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The Republic is among the longest of Plato’s dialogues, and it is very probably his best-known and most popular work. There are only seven characters in the dialogue, despite its length, and three of these, Socrates, Glaucon, and Adimantus, carry the conversation. Like most of Plato’s dialogues, this one is characterized by a dominant theme, which, in the case of the Republic, is justice, or, more broadly, morality. What is the essence of morality? To state the problem with greater precision, what is the nature of a truly good human being, one whose life points toward a genuine fulfillment of one’s humanity? The rich and multifaceted discussion found in the ten books of the Republic is an attempt to answer that question.

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Early in the discussion, it is decided to seek the nature of morality on the level of society as a whole rather than on the level of the individual. Because everything on the level of society is on a larger scale, it would therefore be more easily observed and studied. This approach reveals an interesting feature of Plato’s thought, his conviction that whatever is discoverable about the nature of morality on the level of society will, with appropriate qualifications, be applicable on the level of the individual. He did not believe that there were two separate types of morality, one for individuals and one for societies as a whole. Plato taught that there is but a single morality, and that it applies with equal force to both individuals and societies.

After providing a brief sketch of how the organized state first came into existence, Socrates and his two fellow philosophers carefully develop a detailed picture of what they conceive to be the ideal state. Such a state would comprise three major divisions, or classes. It would be governed by a very special type of aristocracy, composed of people possessed of both profound philosophical knowledge and moral righteousness. An individual in this class would have gained his philosophical prowess through long years of difficult study; his moral superiority would result from having experientially arrived at a certain degree of understanding of absolute goodness. This absolute goodness, which is the same as the absolute beauty found in the Symposium, and to which Plato refers simply as the Good, is the supreme principle of all reality. It is the foundation and source of morality, not only for the philosopher-kings, the members of the Guardian class, but also for all members of the ideal state, if indirectly.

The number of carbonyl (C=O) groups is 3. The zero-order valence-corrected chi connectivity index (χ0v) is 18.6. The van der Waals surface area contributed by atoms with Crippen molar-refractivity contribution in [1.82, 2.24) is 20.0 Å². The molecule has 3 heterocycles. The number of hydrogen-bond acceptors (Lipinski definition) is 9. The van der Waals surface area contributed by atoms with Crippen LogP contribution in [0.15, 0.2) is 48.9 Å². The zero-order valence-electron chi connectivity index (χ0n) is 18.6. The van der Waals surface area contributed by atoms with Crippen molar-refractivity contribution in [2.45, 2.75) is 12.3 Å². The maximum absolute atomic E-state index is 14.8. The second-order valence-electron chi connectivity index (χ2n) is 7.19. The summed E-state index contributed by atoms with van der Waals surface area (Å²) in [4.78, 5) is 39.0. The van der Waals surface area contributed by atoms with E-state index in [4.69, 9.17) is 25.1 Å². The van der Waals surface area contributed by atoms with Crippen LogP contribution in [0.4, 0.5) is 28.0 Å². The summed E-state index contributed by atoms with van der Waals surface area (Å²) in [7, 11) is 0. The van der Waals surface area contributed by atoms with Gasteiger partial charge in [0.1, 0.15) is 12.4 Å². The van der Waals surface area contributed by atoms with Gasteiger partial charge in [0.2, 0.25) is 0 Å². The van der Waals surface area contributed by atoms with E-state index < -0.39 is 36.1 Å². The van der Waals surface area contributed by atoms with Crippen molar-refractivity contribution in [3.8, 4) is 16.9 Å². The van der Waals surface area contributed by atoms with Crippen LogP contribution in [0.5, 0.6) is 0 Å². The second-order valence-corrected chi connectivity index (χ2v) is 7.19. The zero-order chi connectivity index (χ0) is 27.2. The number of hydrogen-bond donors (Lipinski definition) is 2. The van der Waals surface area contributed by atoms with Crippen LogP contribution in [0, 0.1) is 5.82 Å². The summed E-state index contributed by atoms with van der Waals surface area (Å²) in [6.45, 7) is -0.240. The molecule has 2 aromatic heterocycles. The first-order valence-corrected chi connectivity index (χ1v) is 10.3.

The second class, a considerably larger one, has the name Auxiliaries, and its principal function is to protect the state against external aggression and internal dissension. The Auxiliaries could be regarded as a combination of an army and a national police force. Although not as philosophically sophisticated as the Guardians, the Auxiliaries are closely allied to, and cooperate fully with, the leaders of the state. The Auxiliaries’ main task is to implement the enlightened directives of the Guardians. Both the Guardians and the Auxiliaries lead a rigorous, highly disciplined life. They cannot own private property, for example, nor can they marry in the conventional sense and raise a family. They sleep in dormitories and have their meals in common. The purpose behind the strict regimentation is to allow the Guardians and Auxiliaries to devote all of their attention and energies to the good of the state.

Perhaps the best way to identify the third class in Plato’s ideal state is to say that it comprises all those who are neither Guardians nor Auxiliaries. In other words, this class comprises the vast majority of the populace and would include professionals, artisans, wage laborers, and farmers. Unlike the upper two classes, the members of this class are free to marry and establish families, and they own property. Although the three classes are quite distinct, they are not isolated...

(The entire section contains 1007 words.)

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